A study by College Factual ranks BYU 1396th in ethnic diversity nationwide, but the exclusive experiences BYU students possess may make them more culturally diverse than expected.
Y facts shows there were 27,217 students enrolled at BYU in 2014. Of this number, 0.4 percent were Hawaiian; 0.6 percent were American Indian; 0.9 percent were Pacific Islander; 1 percent were Black; 1.3 percent went unidentified; 1.4 percent were Asian; 5.4 percent were Hispanic; and 85 percent were Caucasian. This totals to about 15 percent non-white students.
Jeanna Lifungula-Humble, a business management major from the Democratic Republic of Congo, believes BYU makes up for the lack of ethnic diversity with cultural diversity.
“I would say BYU is very diverse,” Lifungula-Humble said. “I don’t think there are a lot of campuses out there where there are students that speak so many languages and have been to so many different countries. Yes, what you see and what meets the eye might not be diverse, but I think we are well-cultured. Many of the students that I have met here know multiple cultures.”
Lifungula-Humble lived in the Democratic Republic of Congo until he was 12. He then moved to the United States with his father and younger brother where he lived in Oakland, California, and in Clackamas, Oregon, until he graduated from high school. At 18, he was adopted by the Humble family, who now resides in Highland, Utah.
BYU encourages diversity through a variety of means, including scholarships. Lifungula-Humble is a recipient of an International Student Scholarship.
“This is a really good program full of kids who have the ability to speak different languages and are from different countries,” Lifungula-Humble said. “They have a whole different background and are willing to work hard in school. This gives them the opportunity to perform really well in school and also share their talents and gifts that their different cultures have given them with others.”
Todd Hollingshead from University Communications believes BYU students have many life experiences that add to the school’s variety in culture.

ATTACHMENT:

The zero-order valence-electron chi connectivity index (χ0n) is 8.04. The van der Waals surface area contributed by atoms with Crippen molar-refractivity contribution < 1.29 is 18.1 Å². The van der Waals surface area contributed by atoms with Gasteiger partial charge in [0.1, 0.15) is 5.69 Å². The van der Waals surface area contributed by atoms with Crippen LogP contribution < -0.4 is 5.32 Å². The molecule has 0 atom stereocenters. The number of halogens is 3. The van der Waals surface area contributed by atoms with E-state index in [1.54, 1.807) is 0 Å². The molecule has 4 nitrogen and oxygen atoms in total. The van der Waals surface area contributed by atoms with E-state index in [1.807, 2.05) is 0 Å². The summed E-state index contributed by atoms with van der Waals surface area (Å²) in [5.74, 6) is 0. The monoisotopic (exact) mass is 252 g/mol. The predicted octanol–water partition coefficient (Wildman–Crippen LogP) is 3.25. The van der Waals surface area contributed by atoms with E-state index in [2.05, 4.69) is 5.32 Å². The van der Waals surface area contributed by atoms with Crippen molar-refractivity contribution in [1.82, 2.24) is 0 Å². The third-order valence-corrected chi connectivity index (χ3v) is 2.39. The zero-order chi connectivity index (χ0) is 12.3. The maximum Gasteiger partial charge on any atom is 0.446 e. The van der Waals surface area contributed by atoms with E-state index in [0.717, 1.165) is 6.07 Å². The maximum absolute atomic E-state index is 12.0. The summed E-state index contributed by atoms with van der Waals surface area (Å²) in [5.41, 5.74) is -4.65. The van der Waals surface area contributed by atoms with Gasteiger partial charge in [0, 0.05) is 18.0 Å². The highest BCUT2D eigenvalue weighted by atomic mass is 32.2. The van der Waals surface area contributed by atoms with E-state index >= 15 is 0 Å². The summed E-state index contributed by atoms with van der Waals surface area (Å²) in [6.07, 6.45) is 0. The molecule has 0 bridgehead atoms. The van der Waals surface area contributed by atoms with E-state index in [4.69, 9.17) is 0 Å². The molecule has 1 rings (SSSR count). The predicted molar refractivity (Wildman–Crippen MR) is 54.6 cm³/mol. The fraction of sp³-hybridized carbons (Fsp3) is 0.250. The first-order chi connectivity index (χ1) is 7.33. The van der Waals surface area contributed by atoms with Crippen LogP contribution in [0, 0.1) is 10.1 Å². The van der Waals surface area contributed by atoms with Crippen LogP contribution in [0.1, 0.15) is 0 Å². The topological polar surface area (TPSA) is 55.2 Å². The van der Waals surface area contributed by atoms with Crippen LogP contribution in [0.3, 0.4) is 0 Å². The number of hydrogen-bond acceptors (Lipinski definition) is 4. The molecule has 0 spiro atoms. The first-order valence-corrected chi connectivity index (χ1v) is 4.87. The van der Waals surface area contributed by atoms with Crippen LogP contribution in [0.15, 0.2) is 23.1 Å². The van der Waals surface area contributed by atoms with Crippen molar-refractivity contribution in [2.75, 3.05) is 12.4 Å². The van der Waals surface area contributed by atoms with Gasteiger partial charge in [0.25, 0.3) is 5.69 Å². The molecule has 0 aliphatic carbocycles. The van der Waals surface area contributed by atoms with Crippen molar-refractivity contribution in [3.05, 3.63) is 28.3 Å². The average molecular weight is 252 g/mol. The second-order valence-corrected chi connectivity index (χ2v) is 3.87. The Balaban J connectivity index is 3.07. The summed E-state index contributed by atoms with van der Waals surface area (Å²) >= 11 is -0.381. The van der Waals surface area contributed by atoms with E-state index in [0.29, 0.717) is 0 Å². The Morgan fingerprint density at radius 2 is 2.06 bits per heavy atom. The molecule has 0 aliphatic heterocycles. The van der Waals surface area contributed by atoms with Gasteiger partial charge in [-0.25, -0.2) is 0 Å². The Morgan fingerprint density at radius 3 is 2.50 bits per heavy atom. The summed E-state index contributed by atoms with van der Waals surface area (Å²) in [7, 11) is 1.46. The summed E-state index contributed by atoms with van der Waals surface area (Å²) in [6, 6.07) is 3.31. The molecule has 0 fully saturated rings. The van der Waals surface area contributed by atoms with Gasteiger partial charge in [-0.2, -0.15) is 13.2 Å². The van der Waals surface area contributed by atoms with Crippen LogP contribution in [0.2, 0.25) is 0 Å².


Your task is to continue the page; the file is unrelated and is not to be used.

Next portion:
“BYU students come from more than 100 countries and all 50 states, bringing rich, diverse life experiences to our campus,” Hollingshead said. “Opportunities to study abroad and serve missions internationally have also added to that depth of life experiences.”
According to Hollingshead, about two-thirds of BYU students speak a second language. These languages are learned both from family backgrounds while in their youth, as well as from serving missions or studying in school. Collectively, BYU students speak about 126 languages.
Hollingshead said that about 63 percent of students have served missions, many of them having served outside the United States. About half of the entire student population has lived outside of the United States for more than one year.
Beyond this, BYU offers culturally enriching experiences through its International Studies program. According to Hollingshead, the program is one of the largest in the country, with 150 programs found in 56 countries.
“A total of 1,555 students studied abroad in 2015; about 17 percent of students will study abroad by graduation,” Hollingshead said.
Bridget Mays, president of BYU’s Black Student Union, said she feels most BYU students are open to the diversity that minorities have to offer.
“I believe that because so many of the students here have gone on missions, they are fairly open to other cultures and they respect them,” Mays said.
According to Mays, the Black Student Union has been around since the ’80s. Mays says she likes to think of it as more of a support group. It doesn’t matter what race someone is; anyone is welcome to attend.
On campus there is a Latino club, a Tribes of Many Feathers club for American Indians, several Asian clubs and many more. These can be found at the BYUSA clubs page on BYU’s website.